With V's car still broken down, she gets Tom's old bike from the garage and rushes to find him. He is on a field trip to the town's wetlands, undeveloped natural land that he is attempting to save from development. He is unable to repair her car any sooner, but she realizes that she is probably safer in Middleton, since Waltzer doesn't know where she is.

At school, Frank flunks a biology test about sex education and must give his class an oral presentation. He decides to use V as a mannequin and through a ruse distracts his teacher long enough to draw a relatively accurate female reproductive system on her skin-colored bodysuit.

Tom and V go out on a date and both realize they are developing feelings for each other. While walking through town on their date, Tom and V run into Kevin's family. V recognizes Kevin's father, who is a client, but he initially says she has him mixed up with someone else before admitting to remembering her and says she was a dance teacher. Tom is impressed with how busy V is being a tutor and dance teacher; V then realizes that Frank had actually lied about Tom knowing about her prostitution.

V explains herself to Tom, and their relationship grows. She reveals that her real name is Eve, which she thought was too biblical so she removed the “e”s. Kevin's father learns the truth about her as well, and in an attempt to purchase her services, unwittingly calls her home phone number. Waltzer learns from Betty about the trip to Middleton, thus finding out where V is hiding.

V is terrified that Waltzer will find her so she decides to leave town but attends a school dance to say goodbye to Frank. Waltzer shows up to spoil their fun. A chase ensues, with Waltzer finally being eliminated. Anxious about her status and afraid to return to her old job, V goes to Waltzer's boss and relates how he has been cheating him. She asks to be "forgotten" by them. The older crime boss succumbs to her charms and he tells her he'll take care of things and that she doesn't need to be afraid anymore, while also allowing her to walk away from prostitution for good.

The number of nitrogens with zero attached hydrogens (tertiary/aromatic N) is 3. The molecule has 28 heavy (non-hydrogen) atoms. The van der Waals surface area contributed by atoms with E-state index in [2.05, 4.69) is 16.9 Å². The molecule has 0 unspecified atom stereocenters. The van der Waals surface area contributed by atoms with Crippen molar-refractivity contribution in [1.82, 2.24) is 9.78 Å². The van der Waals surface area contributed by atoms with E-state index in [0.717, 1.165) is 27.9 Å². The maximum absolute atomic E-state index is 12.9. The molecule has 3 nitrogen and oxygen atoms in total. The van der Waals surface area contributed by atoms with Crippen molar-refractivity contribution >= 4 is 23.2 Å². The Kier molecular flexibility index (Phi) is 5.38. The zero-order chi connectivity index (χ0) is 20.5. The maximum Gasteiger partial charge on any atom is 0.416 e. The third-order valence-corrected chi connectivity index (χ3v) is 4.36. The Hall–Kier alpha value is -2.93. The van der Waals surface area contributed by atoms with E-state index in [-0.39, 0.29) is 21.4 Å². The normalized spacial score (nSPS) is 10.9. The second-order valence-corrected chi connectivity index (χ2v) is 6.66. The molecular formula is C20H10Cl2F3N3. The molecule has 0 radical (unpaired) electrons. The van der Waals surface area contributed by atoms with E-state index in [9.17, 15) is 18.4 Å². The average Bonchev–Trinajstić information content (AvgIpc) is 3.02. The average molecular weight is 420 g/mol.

V finds the stolen money in a backpack and uses it to buy the wetlands in Tom's name; it is also revealed that she purchased the ice cream parlor in town, so she can carry on with her new relationship.

Cast[edit]

Reception[edit]

Milk Money received negative reviews from critics. Siskel & Ebert speculated that it may have been made by Hollywood executives with an affinity for hookers.[2] In print, Roger Ebert opted not for a conventional negative review, but to portray it as the result of a fictional conversation between two studio executives.[3]

The film currently holds an 8% critical rating from 39 reviews and a 37% audience rating on Rotten Tomatoes, 4.5 stars from Amazon Prime, and a 5.5/10 on IMDB.

Release[edit]

The film was released on VHS in March 1995 and DVD on September 9, 2003. It was presented in anamorphic widescreen in its original 1.85:1 aspect ratio.

References[edit]

  1. ^ Marx, Andy (February 4, 1993). "'Milk Money' makes change". Variety.
  2. ^ Siskel & Ebert's 1994 Milk Money Review[permanent dead link]
  3. ^ Blog, Chaz's (August 31, 1994). "Roger Ebert Milk Money review". Rogerebert.suntimes.com. Retrieved 2012-12-15.

External links[edit]